What Shapewear Actually Does To Your Body, According To Science
Putting shapewear underneath one's clothes is a reality for many women. Kim Kardashian has even claimed to wear two pairs of Spanx with some outfits. But what does shapewear do to our bodies, in a more scientific way? We often hear about organ crushing, but can wearing a pair of control knickers every day really cause damage, or is it all totally fine?
I have only recently returned to the world of shapewear after a happy few years of embracing my jiggly bits. My new adoration for bodycon skirts and dresses has come at the cost of feeling required to wear shapewear. This might not seem incredibly body positive, but at least I can admit that not everything I do to preserve my mental health comes with a special "self love" sticker just because I'm a body positive proponent doing it.
In my earlier forays into shapewear, control tights two sizes too small used to make me physically throw up by the end of the night. That was the main reason I gave them up. Now that I'm older and wiser in the world of underwear, I know that investing something in my actual size and designed by a good brand makes my shapewear feel not only more comfortable, but healthier.
However, I can't be sure that my shapewear isn't actually causing me harm without doing the research. I wanted to find out what science has to say about the effect of shapewear on our bodies, and this is what I learned.
1. It Can Cause Acid Reflux
Jacqueline M. Wolf, M.D., put together "A Women's Guide To A Healthy Stomach: Taking Control Of Your Digestive Health," where she listed the causes and cures for the stomach issues that women are often too embarrassed to speak about publicly. In her list of things to avoid, Wolf explained not only the dangers of shapewear, but the dangers of tight clothing on our stomachs.
"Body shapers [...] are in. These can cause a lot of pressure on the stomach, as anyone who's ever wriggled into one can attest. By increasing pressure on the stomach, food and acid may reflux up through a weak [lower esophageal sphincter]."
According to Health Central, the acid reflux brought on by shapewear has also been linked to injury in the esophagus or as it's medically known, erosive esophagitis.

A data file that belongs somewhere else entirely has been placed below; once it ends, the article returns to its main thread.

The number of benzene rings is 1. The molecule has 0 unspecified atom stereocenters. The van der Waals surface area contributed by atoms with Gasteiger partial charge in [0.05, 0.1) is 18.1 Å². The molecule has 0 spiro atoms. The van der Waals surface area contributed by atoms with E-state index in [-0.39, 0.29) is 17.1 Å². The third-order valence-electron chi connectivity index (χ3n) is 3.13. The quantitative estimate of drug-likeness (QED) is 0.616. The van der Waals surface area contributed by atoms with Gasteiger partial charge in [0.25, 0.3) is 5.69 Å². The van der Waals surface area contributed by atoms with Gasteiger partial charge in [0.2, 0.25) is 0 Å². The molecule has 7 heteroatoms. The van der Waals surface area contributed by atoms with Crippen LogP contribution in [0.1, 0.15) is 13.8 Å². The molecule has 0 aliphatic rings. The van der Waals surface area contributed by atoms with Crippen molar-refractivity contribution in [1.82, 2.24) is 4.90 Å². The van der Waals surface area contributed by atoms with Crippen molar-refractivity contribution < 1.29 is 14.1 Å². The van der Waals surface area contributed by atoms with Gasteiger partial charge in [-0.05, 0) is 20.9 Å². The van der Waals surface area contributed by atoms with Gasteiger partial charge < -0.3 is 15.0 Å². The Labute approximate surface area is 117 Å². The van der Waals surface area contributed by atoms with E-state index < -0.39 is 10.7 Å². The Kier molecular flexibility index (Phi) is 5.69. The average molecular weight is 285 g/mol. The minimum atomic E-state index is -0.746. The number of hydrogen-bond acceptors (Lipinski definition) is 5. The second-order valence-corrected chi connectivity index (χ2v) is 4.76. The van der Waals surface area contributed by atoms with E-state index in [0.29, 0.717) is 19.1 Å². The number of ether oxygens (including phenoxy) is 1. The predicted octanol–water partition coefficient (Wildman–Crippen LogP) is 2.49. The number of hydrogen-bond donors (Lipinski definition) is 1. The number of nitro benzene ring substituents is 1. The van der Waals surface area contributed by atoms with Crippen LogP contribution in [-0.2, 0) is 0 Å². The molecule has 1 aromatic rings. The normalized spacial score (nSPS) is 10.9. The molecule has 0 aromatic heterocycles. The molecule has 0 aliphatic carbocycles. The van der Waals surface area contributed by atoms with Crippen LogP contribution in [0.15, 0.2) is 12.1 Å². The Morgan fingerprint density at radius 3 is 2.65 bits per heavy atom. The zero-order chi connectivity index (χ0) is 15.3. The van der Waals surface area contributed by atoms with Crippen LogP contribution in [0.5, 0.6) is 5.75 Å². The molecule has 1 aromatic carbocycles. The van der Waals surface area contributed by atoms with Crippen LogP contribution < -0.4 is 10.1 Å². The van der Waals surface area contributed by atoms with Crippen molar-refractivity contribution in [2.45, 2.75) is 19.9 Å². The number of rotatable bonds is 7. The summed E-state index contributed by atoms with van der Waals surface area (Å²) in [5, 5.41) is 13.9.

2. And Panic Attacks
Richard Bricknell, director at the Bristol Physiotherapy Clinic in England, told The Daily Mail that wearing shapewear can lead to panic attacks, hyperventilation, and even stress incontinence due to the pressure on your stomach and displacing of your diaphragm.
Or as he put it, "By artificially holding in your stomach, control pants prevent your diaphragm from descending fully while breathing, which can lead to hyperventilation, panic attacks, and stress incontinence."
3. It Can Worsen Irritable Bowel Syndrome
In the same Daily Mail article, Bricknell went on to explain how shapewear can affect those with pre-existing stomach issues, such as acid reflux and irritable bowel syndrome. He warned those who suffer from these conditions against wearing tight clothing in general. "Conditions such as reflux and irritable bowel syndrome can also worsen because of tight pants. Worn day in, day out, there could be very real health risks," he told the publication.
4. As Well As Compress Your Organs
The debate about waist trainers destroying your organs has been in the public eye as of late, but the same can allegedly be said of the shapewear that we've accepted as part of the fashion industry for years. Gastroenterologist Dr. John Kuemmerle spoke to the Huffington Post about the problems shapewear can yield, telling the publication, "[Shapewear] leaves your stomach, intestine, and colon compressed, which [...] can worsen acid reflux and heartburn. Restrictive clothing can also provoke erosive esophagitis."
Although I've already covered how bad erosive esophagitis can be, I think knowing that shapewear is actually compressing our organs deserves its own shout-out.
5. Your Circulation Might Be Decreased
The Huffington Post also spoke to chiropractor Dr. Karen Erickson about the problems with shapewear, who warned that the effects of shapewear aren't limited to your stomach. In fact, your legs can be badly affected by wearing shapewear because, as Erickson put it, you are essentially "putting these giant rubber bands around your upper thighs and tightening them when you sit."
She added that this can lead to numerous problems with our legs, including but not limited to tingling, numbness, pain, decreased circulation, blood clots, varicose veins, and lymph congestion.
Dr. Erickson doesn't expect you to stop wearing shapewear altogether, but to at least wear shapewear that fits. "You want it to do its job, but you don’t want to get something so small that it’s damaging you." To know that it fits correctly, just make sure that "it’s not cutting in anywhere. All it really does is smooth out the rough edges and you can easily get in and out of it without a struggle." Personally, I'll definitely be more cautious about wearing shapewear too often or sporting pieces that are just too tight.